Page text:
A Substitute for War

Basketball philosophy

Posts Tagged ‘2012

My 2012 NBA Draft Big Board – Ranking the top 30 (March 2012)

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This is my preliminary ranking of the top 30 prospects in the 2012 draft. I will repost a list in June before the draft.

My method is based on evaluating players’ skillsets. A players’ statistics can help illuminate these skillsets, but producing in the NCAA is not a necessity, nor does it guarantee success in the NBA. I see impressive statistics matching an impressive prospects as coorelation, rather than causing that ranking.

I have also included statistical and stylistic comparisons for each player in the NBA. The stylistic comparison may be above or below that player’s production in the NBA, it’s meant more to simply *how* they will play and look in the NBA. The statistical comparison is under the assumption of the opportunity to play starting caliber (30-36) minutes, thus judging the player and not their situation.

1. PF Anthony Davis – The clearcut #1. Can be the best defensive big man in the league, and the value of that cannot be understated when you look at the history of championship teams in the NBA. Offensively he is coming along with good touch, instincts and a ballhandling and shooting perimeter game that is coming along. Finally, has a perfect humble character – the type you build a franchise around culturally. He may put up 18 points, 11 rebounds and 3.5 blocks a game one day, resembling Miami usage Chris Bosh offensively and Tim Duncan defensively. Read the rest of this entry »

The Denver Nuggets: An impressive team, but one not made for the playoffs

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Nenê of the Denver Nuggets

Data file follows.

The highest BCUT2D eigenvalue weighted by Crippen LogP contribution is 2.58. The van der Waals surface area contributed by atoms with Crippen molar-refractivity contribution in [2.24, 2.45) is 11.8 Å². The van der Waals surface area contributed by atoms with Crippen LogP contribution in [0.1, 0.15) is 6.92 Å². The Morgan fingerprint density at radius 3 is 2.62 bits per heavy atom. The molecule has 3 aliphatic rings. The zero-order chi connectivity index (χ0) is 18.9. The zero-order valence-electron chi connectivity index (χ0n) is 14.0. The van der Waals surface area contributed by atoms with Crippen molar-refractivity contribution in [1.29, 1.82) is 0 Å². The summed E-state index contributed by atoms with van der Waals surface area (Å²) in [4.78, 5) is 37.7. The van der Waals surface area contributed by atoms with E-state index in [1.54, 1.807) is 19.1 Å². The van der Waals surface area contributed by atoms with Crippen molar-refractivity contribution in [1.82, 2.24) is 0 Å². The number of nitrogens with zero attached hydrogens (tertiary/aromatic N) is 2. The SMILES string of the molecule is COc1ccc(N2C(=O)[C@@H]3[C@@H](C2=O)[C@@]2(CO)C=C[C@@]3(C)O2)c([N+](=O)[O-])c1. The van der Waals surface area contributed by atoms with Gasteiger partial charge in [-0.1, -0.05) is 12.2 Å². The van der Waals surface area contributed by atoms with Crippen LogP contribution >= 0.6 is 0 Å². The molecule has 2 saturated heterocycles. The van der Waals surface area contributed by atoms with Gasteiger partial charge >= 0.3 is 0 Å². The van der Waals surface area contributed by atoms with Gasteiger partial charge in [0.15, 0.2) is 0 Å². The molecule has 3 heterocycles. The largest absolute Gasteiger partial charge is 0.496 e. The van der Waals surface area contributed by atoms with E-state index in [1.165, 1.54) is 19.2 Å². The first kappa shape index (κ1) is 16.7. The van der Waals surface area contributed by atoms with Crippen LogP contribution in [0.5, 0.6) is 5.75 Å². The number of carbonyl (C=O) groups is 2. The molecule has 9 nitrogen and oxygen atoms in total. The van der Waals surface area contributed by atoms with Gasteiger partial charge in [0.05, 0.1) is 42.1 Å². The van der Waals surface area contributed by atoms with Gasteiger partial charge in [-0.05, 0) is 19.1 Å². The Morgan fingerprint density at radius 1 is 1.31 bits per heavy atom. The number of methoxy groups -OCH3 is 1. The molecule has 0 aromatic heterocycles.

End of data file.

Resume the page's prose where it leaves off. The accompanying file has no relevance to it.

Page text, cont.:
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One of the most impressive teams of the young 2011-2012 NBA season is the Denver Nuggets. They’re the ultimate team over star story, playing as well without Carmelo Anthony as they ever did with him. They presently have a 12-5 record after 4 straight impressive road wins, and have the 4th highest the adjusted point differential (SRS) in the league. Their secret? A combination of phenomenal ball movement between highly efficient outside shooters and inside finishers, always finding the best shot on the floor – to go along with the highest defensive turnover % in the league and the league’s fastest pace, a devastating combination. It’s the ultimate George Karl team, a coach who’s always favored teams with a high amount of turnovers defensively and fastbreak counter-punch points, forced due to an ultra aggresive help defense scheme on the perimeter.

But there’s a difference between the Nuggets proving an Anthony type centerpiece is unneeded for success in the regular season and doing so in the playoffs. The first is a nice story, but if you don’t have the second, it means nothing at the end of the day. And I don’t believe the Nuggets are built to carry this success to the postseason, a place where many of Karl’s fastest and most aggressive teams have played below their regular season results.

The main problem is an overwhelmingly perimeter based offense. Read the rest of this entry »

Written by jr.

January 25, 2012 at 6:28 pm

2012 NBA Draft Scouting Analysis: Anthony Davis – A shotblocking savant, but does he have the offensive talent to be a star?

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Anthony Davis pick

Fear the Unibrow

Anthony Davis is the early frontrunner for the #1 pick in the June 2012 draft, according to the usually accurate mock draft sources on ESPN.com and Draftexpress.com. He’s in the middle of a spectacular shotblocking season (4.55 a game), is rebounding well (10.3 a game) and is scoring at a highly efficient rate (63% FG). This is enough to currently lead college players in PER, an impressive feat for a freshman. He also has a model character and attitude off the court and a tight focus and motor on it. The combination of youth, elite production this early, character points and the rarity of a big man who impacts the game defensively is enough for him to make him the likely pick.